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I receive an email from Robinhood today that I do not understand. (*value's fictional but in ratio)

Our records show that there wasn't a sufficient deposit or liquidation in your account yesterday to cover your Reg T call, and thus your call is now past due. Your account will be restricted from buying stock today to avoid worsening your Reg T call. If you've already purchased stock today, those positions will be liquidated.

Please sell stock for at least $0.80 in your Robinhood account as soon as possible in order to return your account to good standing. If no action is taken, we will sell a portion of your stocks later today to cover the call. Note that depositing cash is not sufficient, you must sell stock.

I have a Robinhood Gold (margin) account, which my App says is in "Good Health"

Account Total Market Value: $4.18
($1.99 as Gold Used & $2.19 as Portfolio)

Volatility: Low

Initial Requirement: $2.10

Margin Maintenance: $1.04

Today's Day Trade Limit: $4.60

Robinhood Gold: $2.00

Gold Used: $1.99

AML Holding period $0.006

Total Original Deposits: $2


The only action I did yesterday was add 1 share to my position @ $0.046. Can someone please explain what is wrong or does this seem like an erroneous automated message?

Almost every resource I've found online suggests that Reg T does not apply to Margin accounts.

Except Nasdaq Regulation T Call.

  • 1
    reddit.com/r/RobinHood/comments/6le895/… similar situation maybe. – Dustin Mar 2 '18 at 22:41
  • How much cash is in the account? – David Schwartz Mar 3 '18 at 9:07
  • by cash, do you mean how much of the "Account Total Market Value" is mine or do you mean how much is literally in a cash position as opposed to tied up in a stock position? – Dustin Mar 3 '18 at 13:13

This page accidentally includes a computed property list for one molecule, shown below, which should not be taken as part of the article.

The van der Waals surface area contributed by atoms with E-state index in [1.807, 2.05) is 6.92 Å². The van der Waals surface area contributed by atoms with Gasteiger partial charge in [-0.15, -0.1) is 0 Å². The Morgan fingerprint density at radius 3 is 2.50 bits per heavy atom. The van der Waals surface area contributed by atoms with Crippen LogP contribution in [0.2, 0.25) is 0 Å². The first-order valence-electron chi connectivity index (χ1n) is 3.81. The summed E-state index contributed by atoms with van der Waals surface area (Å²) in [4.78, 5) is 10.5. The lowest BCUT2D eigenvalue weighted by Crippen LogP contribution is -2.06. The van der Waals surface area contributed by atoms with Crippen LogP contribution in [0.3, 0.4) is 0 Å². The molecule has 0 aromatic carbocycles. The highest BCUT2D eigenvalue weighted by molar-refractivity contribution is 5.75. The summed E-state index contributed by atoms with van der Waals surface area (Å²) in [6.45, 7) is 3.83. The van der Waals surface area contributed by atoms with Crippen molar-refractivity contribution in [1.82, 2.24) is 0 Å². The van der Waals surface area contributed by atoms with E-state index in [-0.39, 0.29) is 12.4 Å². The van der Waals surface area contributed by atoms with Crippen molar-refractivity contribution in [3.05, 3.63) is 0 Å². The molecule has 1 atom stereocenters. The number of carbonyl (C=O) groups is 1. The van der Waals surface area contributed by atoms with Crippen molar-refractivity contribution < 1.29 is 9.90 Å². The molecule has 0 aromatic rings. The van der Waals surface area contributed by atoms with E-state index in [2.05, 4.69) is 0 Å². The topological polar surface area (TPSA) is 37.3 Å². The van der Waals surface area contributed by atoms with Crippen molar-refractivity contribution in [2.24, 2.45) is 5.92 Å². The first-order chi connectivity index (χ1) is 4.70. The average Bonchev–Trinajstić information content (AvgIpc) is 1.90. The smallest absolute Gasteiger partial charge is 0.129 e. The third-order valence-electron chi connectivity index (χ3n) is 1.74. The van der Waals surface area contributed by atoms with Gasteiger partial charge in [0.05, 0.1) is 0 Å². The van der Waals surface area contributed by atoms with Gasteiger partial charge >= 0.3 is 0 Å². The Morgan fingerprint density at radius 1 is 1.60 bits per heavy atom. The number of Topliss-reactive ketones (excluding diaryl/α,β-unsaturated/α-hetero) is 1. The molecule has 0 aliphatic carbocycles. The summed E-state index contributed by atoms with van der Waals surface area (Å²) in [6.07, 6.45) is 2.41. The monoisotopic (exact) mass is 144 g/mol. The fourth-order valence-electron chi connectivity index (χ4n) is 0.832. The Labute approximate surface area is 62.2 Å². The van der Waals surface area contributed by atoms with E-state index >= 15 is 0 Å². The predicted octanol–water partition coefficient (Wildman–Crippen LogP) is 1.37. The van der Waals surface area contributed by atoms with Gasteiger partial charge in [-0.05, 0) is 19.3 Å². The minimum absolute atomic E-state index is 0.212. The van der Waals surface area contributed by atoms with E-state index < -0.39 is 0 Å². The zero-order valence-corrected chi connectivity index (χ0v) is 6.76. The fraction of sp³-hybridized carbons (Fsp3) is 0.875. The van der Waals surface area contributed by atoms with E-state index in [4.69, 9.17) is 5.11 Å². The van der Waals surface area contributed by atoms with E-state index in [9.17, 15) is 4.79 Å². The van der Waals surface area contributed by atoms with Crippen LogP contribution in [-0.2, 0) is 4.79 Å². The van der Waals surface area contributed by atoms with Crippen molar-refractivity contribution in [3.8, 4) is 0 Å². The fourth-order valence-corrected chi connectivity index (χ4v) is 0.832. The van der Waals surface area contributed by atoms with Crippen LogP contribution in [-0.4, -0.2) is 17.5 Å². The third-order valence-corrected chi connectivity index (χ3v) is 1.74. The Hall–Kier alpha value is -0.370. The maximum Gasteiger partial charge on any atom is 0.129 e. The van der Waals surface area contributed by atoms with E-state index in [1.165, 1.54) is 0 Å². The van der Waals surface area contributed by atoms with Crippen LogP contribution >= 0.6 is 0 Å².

• I meant how much literally in a cash position. But it sounds like, at least as of the time you got those numbers, you had to have met the reserve requirement even assuming zero cash. – David Schwartz Mar 3 '18 at 17:38
  • then effectively $0, everything was in my stock position, except the available buying power to add the single share. – Dustin Mar 3 '18 at 17:42
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Regulation T requires that at least 50% of the money you are trading with be your money. If you fail to meet this requirement, stocks will be sold to both reduce what you're borrowing and increase what you're holding until the required 50% margin is met. This only applies to margin accounts.

So, for example, if you hold stocks worth $4.00, your account must be worth at least $2.00, which means you cannot borrow more than $2.00.

  • My entire equity is in a holding. per OP I deposited $2, grew to ~$2.2, switched to Gold and received "Robinhood Gold: $2.00" of which i am using "Gold Used: $1.99". Account market value is $4.18 (and rising) ($1.99 Gold & $2.19 Portfolio). I hope this explains better the situation and thank you for the reply. – Dustin Mar 3 '18 at 13:11
  • So I made a few day trades within the three days prior to this warning. example I have $2cash + $2margin, I enter then exit a position and now have $2.2 cash + $2margin, I then enter and exit a second position... Since half of the $0.2 profit from 1st position is due to margin, and 3 day settlement hasn't passed, does this mean that $0.1marginProfit is unsettled funds and is causing this warning? – Dustin Mar 3 '18 at 13:21
  • @Dustin I don't think so because I don't think the unsettled funds rule applies to margin accounts. – David Schwartz Mar 3 '18 at 17:38
  • So say we have $2 cash & $2 margin. We buy $3 of stock XYZ which has initial requirement of 50%, did we use A.($1.5 cash & $1.5 margin) or B.($2 cash & $1 margin)? In A we have the remaining $1 as ($.50 cash/$.50margin). In B the remaining $1(margin) would be useless since the minimum initial requirement for any stock is always 50%. – Dustin Mar 9 '18 at 13:25
  • @Dustin You always use cash first, margin last. The remaining margin is not useless -- it saves you from having a margin call if the value of your stock drops a little. – David Schwartz Mar 9 '18 at 18:04

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